As two British teams recreate Scott and Amundsen’s legendary race to the South Pole, Channel 4 News records a special Christmas message from them.
A group of serving British soldiers are trekking across the Antarctic ice, following in the footsteps of explorers Captain Robert Falcon Scott and Norwegian Roald Amundsen as they duelled to reach the South Pole first 100 years ago.
It is the first time anyone has attempted to re-enact the race since the original expedition.
The soldiers have split into two teams – the Scott team and the Amundsen team – and are attempting to complete the most authentic ever modern day recreation of the race. In doing so they hope to raise £500,000 for the Royal British Legion.
Both teams set off 53 days ago and have trekked over 400 nautical miles each so far. They are aiming to reach the South Pole in mid January after 70 days of trekking, but could be delayed by the weather.
This evening we’re having a tot of whisky and a cigar to celebrate Christmas day. – S.Sgt. Vic Vicary, Scott team
Lieutenant Colonel Henry Worsley leads the Amundsen team which is currently infront.
Worsley’s team have a shorter distance to travel then the Scott team but have to cross more difficult terrain. It is believed they are the first team to cross the Axel-Heiberg Glacier unsupported since Amundsen’s original expedition.
By contrast, and following Captain Scott’s original plan, the Scott team have to travel over a 150 nautical miles extra, but their route takes them on much flatter terrain and around the Beardmore Glacier.
The Scott team is led by Warrant Officer (Second Class) Mark Langridge, who provided the original inspiration behind the expedition. Both Langridge and Worsley are no strangers to Antarctica and have both previously trekked successfully to the South Pole.
Both teams carry a satellite phone and were able to leave a special Christmas message for Channel 4 News.
Warrant Officer (Second Class) Lou Rudd of the Amundsen Team explains how they will celebrate the day: “Christmas Day is no change for us, we got out there and got some miles in towards the pole.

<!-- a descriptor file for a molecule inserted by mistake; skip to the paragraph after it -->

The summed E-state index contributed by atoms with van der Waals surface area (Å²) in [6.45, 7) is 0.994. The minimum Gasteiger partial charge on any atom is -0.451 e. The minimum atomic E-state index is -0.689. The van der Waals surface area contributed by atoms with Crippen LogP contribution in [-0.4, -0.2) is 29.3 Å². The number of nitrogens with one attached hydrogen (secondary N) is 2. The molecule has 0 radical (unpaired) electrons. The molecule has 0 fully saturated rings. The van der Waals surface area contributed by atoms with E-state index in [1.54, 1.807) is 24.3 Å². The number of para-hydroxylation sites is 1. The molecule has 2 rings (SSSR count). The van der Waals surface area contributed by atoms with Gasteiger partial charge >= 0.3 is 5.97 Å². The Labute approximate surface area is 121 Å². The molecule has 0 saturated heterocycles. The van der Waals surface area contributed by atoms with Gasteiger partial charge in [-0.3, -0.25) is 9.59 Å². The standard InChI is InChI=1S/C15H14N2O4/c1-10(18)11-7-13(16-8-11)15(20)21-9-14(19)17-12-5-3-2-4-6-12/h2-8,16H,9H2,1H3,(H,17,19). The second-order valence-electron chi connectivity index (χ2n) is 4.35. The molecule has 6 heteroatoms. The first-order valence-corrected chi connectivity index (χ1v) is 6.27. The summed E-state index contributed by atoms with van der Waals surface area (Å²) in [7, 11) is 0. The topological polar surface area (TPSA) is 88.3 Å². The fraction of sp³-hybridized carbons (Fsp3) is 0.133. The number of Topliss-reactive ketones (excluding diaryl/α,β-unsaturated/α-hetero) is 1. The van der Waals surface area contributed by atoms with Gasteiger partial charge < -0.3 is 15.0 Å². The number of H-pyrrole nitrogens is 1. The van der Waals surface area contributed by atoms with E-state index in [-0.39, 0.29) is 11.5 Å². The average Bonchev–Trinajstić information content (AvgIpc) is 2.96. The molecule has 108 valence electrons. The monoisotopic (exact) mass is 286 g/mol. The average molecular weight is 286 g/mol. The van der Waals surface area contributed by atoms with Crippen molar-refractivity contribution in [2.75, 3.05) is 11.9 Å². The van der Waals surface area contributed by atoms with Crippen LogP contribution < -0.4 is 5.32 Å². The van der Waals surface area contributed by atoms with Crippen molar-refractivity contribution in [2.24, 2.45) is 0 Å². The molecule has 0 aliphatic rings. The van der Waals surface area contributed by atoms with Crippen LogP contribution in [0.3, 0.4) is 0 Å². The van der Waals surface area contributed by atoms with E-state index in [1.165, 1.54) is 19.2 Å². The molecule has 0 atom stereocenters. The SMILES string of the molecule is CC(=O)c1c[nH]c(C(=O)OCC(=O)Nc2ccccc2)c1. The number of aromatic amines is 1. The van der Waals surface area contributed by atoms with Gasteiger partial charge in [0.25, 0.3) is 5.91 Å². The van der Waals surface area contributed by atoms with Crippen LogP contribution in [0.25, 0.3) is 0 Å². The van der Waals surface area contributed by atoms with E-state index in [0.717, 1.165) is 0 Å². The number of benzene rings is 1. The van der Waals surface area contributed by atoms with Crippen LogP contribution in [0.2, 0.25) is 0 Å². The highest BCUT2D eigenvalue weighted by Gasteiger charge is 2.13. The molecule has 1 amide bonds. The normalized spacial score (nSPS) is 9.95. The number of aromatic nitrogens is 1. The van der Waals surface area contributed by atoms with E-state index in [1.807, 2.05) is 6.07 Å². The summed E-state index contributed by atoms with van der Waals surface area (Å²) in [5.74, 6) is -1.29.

“This evening we’re having a tot of whisky and a cigar to celebrate Christmas day.”
Historically, the race ended in tragedy after Captain Scott (right) and his team perished on their return journey. They reached the South Pole on the 17 Jan 1912 only to discover to their disappointment that Amundsen had beaten them to it and planted the Norwegian flag first.
Scott’s entire team died on their return journey, only 11 miles from their next food and fuel depot. Their bodies were found by a rescue team eight months later and buried under a cairn of ice and snow.
When Langridge’s team passed the spot where Scott’s team was found, they described it as a moment of “incredible poignancy.”
Before they departed Worsley paid tribute to both Scott, Amundsen and all the men they led: “The tragic loss of Scott’s party on the return journey is seared in the nation’s memory as an enduring narrative of duty and sacrifice.
“We are not only attempting this slow and brutal challenge in the honour of Captain Scott and Amundsen, but also as a tribute to the men and women of the Armed Forces who have served and continue to serve Britain in duty and often, sacrifice.”
Captain Scott and Amundsen both kept diaries of their expeditions, and both modern day teams are taking those diaries across the ice with them. Indeed they frequently read the entries as they come to the very spot where they were written.
On Day 33, 5 Dec Lt Col Worsley was so moved by the Amundsen’s account he filed his own (audio) entry to the expedition’s website:
“It is as if Amundsen, his four friends and resting dogs, are camped around us.
“Despite the slow, aching struggle this journey is, it’s worth every stand and strain of sinews, every bead of sweat, to stop where they stopped, see what they saw, read what they wrote and to follow where they pioneered.”
The expedition is raising funds to go towards the Royal British Legion’s commitment to fund the Battle Back Centre and four Personnel Recovery Centres for injured service men and women.
Both projects are aimed at helping wounded service personnel regain their fitness or retrain in skills that will help them in civilian life.
For more information on the race, including daily updates from each of the teams, you can follow them on the official scottamundsenrace.org website, or on the official race Google Map below (Google Earth plugin required).